Condom iniums Modern living in a historic setting, minutes from the hustle and bustle of big city life

Studios priced from $140,000 One bedrooms priced from $175,000 Two bedrooms priced from $229,000 Sales Center Hours: Monday – Friday (10:00am – 5:00pm) Saturday (12:00pm –4:00pm)

www.thecarltondetroit.com

313.831.8000

2915 John R, #204 Detroit, MI 48201


Riverfront Rewards TO LIVE AND WORK IN DETROIT

M

y life is like a dream. I own riverfront property in a brilliant city while many of my friends in other cities struggle to make rent. I live, play and work in a city that is my perfect match. I own a unit at Riverfront Condominiums in downtown Detroit. Riverfront Condominiums is part of Riverfront Towers, a collection of three high rise buildings undergoing separate conversions from rental apartments to condos. Every unit at Riverfront Towers overlooks the Detroit River; half view the Detroit skyline and the other half view the Ambassador Bridge. My unit overlooks the private marina and terrace, and on Friday summer nights my entertainment is live music courtesy of the Signature Grill Bar and Restaurant. Keeping fit at Riverfront Towers is a treat – the gym overlooks an indoor pool, a Jacuzzi and the Detroit River (the word is there are plans to install a putting green and driving range, too). I love taking runs on the outdoor track, especially at night when it is awash in color from the lights of the city and Canada. During the day, I can wield my tennis racket on the courts or try my hand at a game of beach volleyball.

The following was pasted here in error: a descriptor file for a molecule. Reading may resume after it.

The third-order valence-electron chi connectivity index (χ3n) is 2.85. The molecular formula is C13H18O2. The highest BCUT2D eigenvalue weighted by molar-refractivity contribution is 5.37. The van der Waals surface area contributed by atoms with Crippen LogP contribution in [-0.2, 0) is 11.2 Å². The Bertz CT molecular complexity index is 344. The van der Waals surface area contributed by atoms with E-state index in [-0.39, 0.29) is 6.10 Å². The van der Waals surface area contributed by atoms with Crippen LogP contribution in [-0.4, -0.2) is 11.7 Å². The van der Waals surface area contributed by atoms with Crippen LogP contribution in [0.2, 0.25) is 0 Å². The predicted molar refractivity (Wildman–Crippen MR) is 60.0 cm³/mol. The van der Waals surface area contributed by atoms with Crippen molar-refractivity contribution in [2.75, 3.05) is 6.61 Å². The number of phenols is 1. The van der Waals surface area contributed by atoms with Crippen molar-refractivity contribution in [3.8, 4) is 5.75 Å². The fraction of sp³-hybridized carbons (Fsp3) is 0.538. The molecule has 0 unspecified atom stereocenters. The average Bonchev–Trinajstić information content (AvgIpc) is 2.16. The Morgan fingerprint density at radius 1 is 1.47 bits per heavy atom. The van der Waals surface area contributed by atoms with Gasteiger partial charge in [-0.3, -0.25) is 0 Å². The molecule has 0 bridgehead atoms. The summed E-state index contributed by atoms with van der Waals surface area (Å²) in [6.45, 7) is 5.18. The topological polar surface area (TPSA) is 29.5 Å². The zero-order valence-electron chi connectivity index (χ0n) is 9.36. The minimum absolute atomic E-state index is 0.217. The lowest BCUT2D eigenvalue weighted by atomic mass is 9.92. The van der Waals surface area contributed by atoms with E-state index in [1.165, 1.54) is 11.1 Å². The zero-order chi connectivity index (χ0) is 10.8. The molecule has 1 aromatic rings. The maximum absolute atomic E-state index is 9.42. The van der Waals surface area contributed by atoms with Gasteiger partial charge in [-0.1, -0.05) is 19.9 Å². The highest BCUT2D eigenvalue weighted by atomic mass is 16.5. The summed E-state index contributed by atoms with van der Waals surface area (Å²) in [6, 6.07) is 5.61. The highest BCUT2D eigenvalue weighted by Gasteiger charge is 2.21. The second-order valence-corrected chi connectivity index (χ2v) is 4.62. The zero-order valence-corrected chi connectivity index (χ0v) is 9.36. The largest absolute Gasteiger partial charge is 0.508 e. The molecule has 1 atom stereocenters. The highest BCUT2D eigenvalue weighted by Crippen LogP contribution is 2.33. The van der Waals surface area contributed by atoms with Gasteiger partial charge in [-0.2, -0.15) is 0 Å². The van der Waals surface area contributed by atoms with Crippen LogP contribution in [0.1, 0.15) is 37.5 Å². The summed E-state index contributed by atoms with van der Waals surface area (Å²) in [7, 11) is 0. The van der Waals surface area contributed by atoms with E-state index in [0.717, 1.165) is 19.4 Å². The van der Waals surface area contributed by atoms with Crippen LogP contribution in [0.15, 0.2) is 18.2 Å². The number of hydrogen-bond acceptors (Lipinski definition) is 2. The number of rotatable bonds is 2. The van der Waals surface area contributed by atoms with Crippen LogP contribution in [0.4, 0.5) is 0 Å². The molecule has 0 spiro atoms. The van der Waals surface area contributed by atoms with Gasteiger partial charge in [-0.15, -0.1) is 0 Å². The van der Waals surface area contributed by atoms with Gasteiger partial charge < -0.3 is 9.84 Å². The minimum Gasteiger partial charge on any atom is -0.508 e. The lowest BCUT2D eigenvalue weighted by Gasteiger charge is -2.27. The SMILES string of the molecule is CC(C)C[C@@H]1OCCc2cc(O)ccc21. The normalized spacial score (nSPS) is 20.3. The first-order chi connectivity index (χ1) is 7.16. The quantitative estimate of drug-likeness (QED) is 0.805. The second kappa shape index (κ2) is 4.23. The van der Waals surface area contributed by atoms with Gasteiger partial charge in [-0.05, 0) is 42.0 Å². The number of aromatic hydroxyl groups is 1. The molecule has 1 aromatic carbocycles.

BY MOLLIKA BASU

A covered walkway leads from my condominium to the PeopleMover station at Joe Louis Arena. Every weekend in the summer, I take the Riverwalk to Hart Plaza to enjoy the festivals there. In a city where the car is the major mode of transportation, I am thrilled to do my part for the environment by using public transportation and walking. I enjoy the convenience of having a market/cafe, a drycleaner, picnic areas, a children’s play structure, barbeques, a dog run and a salon all within my gated community. Watching the sun rise and set over the Detroit River is stunning, as is watching the moonlight reflect off the water. If time allowed, I would sit and watch the freighters and cruise ships go by all day. Moments from downtown entertainment, the Ambassador Bridge and the tunnel to Canada, I am privy to a lively world in a city I love. Through home ownership in Detroit, I am a direct participant in the city’s upkeep, as well as its economy, improvement, and diversity.